Eileen Delehanty Pearkes encounters the heart of human experience during a week-long teacher training & records how a woman and a community heal.

photo by rik logtenberg,

excerpted from the print magazine…

Day 1
I find a place on the floor in a tidy, white-walled yoga studio, with stained-glass windows creating rosy light and a ceiling covered by bamboo mats arching overhead. It is just before 8 a.m. on the first day of a six-day teacher training workshop. My mat and those of the fourteen other participants are arranged like flower petals around the room. The workshop will be led by Jennifer Steed and Mary-Jo Fetterly, the founders of Trinity Yoga.

On Sunday, January 25, 2004, Mary-Jo Fetterly was skiing at Whitewater Mountain in the South Selkirk Range near Nelson, BC. Encouraged by acquaintances to go to “the backside” of the mountain, where untracked powder and steep slopes beckoned, Mary-Jo decided to follow them onto a path, but she caught an edge on its gently undulating surface and flipped through the air. She landed on her head, sustaining severe damage to the C-5, C-6 and C-7 vertebrae.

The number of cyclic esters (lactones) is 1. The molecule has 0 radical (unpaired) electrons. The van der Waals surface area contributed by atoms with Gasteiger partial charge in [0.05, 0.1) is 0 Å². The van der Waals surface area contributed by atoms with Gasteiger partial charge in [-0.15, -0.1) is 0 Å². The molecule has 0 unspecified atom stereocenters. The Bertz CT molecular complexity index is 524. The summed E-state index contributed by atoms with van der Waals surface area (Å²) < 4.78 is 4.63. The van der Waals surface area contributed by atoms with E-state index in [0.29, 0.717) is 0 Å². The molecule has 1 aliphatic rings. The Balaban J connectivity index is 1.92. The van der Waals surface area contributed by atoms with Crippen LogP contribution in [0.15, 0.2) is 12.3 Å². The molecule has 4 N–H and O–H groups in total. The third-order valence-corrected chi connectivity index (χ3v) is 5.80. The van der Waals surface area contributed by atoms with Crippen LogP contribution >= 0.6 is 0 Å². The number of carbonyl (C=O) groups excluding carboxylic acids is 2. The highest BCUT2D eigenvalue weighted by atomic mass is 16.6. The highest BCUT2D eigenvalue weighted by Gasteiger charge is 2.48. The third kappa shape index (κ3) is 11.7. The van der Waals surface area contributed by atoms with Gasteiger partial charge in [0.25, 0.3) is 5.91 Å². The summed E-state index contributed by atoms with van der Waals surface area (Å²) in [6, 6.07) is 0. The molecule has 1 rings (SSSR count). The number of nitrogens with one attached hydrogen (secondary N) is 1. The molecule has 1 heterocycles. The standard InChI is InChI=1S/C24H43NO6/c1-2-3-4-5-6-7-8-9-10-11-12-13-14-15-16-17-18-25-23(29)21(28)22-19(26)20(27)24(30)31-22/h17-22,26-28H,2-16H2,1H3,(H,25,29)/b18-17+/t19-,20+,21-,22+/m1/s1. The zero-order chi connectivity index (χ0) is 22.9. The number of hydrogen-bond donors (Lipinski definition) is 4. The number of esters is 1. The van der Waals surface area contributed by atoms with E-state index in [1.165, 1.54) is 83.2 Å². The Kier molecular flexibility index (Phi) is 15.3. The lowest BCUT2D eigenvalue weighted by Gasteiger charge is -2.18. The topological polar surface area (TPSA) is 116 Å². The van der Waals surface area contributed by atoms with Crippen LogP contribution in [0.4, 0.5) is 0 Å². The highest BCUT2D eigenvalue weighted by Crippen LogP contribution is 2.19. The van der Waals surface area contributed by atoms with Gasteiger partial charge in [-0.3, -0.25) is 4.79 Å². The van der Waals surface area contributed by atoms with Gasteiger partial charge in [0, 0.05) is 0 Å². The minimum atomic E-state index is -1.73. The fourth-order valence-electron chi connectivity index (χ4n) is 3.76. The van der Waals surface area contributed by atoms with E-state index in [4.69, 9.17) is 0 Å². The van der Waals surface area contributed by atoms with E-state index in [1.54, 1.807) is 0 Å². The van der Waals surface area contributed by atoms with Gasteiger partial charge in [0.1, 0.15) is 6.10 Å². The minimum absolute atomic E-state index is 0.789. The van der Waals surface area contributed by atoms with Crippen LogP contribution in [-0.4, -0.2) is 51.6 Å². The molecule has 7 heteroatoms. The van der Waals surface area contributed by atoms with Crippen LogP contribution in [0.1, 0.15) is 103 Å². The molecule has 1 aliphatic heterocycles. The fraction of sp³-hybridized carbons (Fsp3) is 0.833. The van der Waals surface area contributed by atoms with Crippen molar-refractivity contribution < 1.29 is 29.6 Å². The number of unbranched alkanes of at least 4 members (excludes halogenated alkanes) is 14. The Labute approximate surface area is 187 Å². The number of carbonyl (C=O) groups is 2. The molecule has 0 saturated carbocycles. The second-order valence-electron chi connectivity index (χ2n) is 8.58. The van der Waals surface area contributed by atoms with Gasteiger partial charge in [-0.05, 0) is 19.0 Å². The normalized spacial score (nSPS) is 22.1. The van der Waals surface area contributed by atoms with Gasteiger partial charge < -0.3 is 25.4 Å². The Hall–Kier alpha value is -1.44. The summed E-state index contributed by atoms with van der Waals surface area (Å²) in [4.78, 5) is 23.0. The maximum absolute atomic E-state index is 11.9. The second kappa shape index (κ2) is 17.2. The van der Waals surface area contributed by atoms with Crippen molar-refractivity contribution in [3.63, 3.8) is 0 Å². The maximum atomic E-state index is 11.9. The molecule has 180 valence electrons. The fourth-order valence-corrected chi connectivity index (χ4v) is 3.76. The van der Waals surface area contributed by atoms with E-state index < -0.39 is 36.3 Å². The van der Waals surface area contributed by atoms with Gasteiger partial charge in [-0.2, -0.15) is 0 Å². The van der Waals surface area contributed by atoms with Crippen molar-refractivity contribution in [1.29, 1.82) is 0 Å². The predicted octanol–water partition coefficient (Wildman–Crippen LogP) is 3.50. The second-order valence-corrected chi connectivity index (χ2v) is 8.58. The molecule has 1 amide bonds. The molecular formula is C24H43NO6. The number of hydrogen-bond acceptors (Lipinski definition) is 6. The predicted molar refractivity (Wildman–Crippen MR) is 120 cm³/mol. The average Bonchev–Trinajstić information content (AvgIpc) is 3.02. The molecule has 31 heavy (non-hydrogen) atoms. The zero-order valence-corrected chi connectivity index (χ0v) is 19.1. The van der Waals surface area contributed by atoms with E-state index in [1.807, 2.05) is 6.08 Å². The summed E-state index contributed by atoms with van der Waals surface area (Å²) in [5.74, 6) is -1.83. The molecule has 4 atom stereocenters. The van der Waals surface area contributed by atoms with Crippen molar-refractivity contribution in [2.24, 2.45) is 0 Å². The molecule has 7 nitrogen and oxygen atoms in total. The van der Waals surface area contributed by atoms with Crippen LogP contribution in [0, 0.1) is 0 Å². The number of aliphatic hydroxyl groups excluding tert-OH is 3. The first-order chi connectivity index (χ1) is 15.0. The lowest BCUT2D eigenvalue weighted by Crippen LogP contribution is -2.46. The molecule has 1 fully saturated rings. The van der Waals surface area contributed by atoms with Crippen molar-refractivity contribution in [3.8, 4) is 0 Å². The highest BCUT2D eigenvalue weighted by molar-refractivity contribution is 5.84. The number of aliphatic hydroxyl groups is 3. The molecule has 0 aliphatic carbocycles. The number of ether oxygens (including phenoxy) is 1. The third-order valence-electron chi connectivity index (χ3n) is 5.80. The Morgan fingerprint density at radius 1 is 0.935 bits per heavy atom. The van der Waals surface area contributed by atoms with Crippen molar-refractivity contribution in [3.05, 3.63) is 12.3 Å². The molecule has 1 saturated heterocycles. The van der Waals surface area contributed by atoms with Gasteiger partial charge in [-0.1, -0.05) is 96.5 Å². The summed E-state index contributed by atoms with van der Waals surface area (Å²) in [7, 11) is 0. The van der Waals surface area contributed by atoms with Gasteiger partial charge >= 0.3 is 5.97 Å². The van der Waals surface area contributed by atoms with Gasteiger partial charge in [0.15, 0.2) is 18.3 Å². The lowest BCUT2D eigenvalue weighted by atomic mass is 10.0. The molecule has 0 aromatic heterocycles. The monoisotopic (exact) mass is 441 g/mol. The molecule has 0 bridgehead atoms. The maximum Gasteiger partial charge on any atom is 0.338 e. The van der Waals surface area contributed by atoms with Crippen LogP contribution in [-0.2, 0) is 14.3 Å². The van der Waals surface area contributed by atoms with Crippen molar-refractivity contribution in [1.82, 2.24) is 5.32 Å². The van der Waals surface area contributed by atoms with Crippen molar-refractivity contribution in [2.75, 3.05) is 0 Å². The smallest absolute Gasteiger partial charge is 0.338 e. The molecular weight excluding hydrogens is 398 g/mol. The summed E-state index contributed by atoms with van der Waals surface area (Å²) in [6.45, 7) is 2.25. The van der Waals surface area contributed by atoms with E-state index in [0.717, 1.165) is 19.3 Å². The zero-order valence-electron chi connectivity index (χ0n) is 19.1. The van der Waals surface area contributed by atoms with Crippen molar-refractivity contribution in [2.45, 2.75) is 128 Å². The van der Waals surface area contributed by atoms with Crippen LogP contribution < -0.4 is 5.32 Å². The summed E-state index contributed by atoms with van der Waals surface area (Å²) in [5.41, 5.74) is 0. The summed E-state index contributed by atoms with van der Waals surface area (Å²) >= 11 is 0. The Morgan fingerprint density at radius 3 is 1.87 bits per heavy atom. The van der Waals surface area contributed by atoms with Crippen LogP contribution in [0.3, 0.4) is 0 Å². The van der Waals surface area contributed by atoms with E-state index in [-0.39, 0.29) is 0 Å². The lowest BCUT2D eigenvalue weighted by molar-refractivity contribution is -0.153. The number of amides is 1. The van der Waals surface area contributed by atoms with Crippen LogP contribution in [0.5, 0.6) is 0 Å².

A few weeks before her accident, I had spent a Saturday morning with Mary-Jo in this same studio, learning about Manipura Chakra, “City of the Shining Jewel.” The third chakra, Mary-Jo taught us, is “the key to the esteemed self,” the gateway between the physical and spiritual worlds. I recall her words and the image of her exquisitely strong, flexible body, demonstrating the scissors pose. Balanced on her two hands, she extended one leg out behind her and brought the other leg forward over its corresponding shoulder. After watching her easily enter the pose and hold it for several breaths, we attempted to do the same. Despite her careful instructions about how to enter and hold the pose, none of us could match her strength and we quickly collapsed into laughter and a tangle of yoga mats.

As we wait quietly for Mary-Jo to arrive, I think about the dramatic changes in her body. She now has no sensation in her abdomen or middle spine, the region associated with the Manipura Chakra. Medical doctors predict that she will never do the scissors pose again, or even walk, for that matter. She is confined to a wheelchair. She needs support from pillows or straps on her wheelchair even to sit erect. She is as atypical a yoga teacher now as she was once typical, with her mastery of poses, her vibrant teaching style and her enthusiasm for the integration of body, mind and spirit.